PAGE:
India’s second unmanned mission to the Moon lifted off on July 22 on the Indian Space Research Organisation’s gigantic GSLV Mark III rocket. With three modules – an orbiter, lander and rover –Chandrayaan 2 is India’s most complex and prestigious space project. What’s unique about Chandrayaan-2 is that ISRO will attempt to launch the rover in the lunar South Pole for the first time. Till date nobody has made an attempt to land a rover in the polar region; all lunar probes have operated near the Moon’s equator.
Mylswamy Annadurai, the scientist behind the successful Mars explorer (Mangalyaan) and Chandrayaan-1 missions, told the media that “our long-term mission will be to have a permanent research station on the moon”.
After decades of being the world’s most low-profile space agency, ISRO is preparing for a high-octane push into space. In December 2018 the Narendra Modi government greenlighted the Rs 10,000 crore Gaganyaan space mission which aims to send three astronauts to space for a minimum of seven days. According to ISRO, the mission is expected to launch in 2022. This will be ISRO’s first manned mission, making India only the fourth nation to send a human to space after Russia, the US and China.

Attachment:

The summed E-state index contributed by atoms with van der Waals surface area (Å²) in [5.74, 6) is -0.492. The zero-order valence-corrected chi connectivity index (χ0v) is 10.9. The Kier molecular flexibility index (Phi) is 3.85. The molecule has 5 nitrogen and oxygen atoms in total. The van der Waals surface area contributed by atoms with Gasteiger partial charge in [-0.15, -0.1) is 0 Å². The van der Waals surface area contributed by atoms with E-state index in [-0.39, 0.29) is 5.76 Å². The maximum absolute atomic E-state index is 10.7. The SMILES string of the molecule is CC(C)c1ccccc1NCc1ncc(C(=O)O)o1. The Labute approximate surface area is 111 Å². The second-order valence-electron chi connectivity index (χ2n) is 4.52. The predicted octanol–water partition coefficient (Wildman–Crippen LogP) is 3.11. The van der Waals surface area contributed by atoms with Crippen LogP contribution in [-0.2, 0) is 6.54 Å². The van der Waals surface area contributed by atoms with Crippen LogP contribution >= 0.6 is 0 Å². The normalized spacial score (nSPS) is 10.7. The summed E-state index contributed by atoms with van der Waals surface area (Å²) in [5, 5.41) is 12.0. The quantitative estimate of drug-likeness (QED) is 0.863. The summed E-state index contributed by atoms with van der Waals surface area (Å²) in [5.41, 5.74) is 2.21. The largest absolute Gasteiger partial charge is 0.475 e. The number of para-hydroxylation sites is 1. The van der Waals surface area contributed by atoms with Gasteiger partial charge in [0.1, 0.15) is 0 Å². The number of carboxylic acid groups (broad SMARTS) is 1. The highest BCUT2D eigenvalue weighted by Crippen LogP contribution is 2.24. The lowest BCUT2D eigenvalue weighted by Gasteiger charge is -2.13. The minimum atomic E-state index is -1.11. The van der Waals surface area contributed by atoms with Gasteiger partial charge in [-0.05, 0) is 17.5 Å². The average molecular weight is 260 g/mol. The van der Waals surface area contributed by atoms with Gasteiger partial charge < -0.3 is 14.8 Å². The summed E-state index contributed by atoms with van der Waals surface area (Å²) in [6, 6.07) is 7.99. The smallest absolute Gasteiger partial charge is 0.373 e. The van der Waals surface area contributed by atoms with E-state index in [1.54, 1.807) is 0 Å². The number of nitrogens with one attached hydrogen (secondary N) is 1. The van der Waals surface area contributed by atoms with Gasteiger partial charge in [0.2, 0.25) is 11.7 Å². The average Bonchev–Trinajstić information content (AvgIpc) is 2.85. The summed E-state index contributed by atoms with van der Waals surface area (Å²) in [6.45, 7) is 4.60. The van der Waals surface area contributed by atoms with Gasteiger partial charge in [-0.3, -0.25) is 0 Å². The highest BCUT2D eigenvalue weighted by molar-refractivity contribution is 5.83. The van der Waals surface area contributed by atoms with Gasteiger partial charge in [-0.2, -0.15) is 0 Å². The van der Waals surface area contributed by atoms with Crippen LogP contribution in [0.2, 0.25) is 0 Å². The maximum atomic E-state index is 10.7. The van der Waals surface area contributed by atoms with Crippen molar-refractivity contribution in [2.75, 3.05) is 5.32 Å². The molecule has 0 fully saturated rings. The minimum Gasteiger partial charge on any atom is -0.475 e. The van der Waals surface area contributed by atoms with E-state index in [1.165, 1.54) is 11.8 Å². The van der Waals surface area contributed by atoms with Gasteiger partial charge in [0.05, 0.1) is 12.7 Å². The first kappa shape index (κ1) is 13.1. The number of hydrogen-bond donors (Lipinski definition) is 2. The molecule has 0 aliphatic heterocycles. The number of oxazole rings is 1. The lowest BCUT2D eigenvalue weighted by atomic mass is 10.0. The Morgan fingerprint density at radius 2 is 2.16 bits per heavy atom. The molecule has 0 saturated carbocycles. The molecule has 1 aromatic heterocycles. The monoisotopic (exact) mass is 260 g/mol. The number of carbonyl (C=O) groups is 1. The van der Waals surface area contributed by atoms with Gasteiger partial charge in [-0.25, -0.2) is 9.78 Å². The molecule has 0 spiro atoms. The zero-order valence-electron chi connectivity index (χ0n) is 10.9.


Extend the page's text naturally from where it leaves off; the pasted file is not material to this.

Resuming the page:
Explore or perish
Space exploration is important because nations that establish bases and colonies in space and near-Earth objects will gain a huge advantage. A quick glance at history shows that during the colonial era – roughly the 15th to 19th centuries – the European nations launched sea voyages to explore the planet. Pirates such as Francis Drake of England were backed by the rulers of their countries to find new land, gold and slaves for “god and country”.
The nations of Western Europe despatched — or rather expelled — their surplus and unwanted populations into the newly ‘discovered’ territories of North and South America, Africa and Oceania, eventually claiming entire continents in the name of their king, queen or Pope.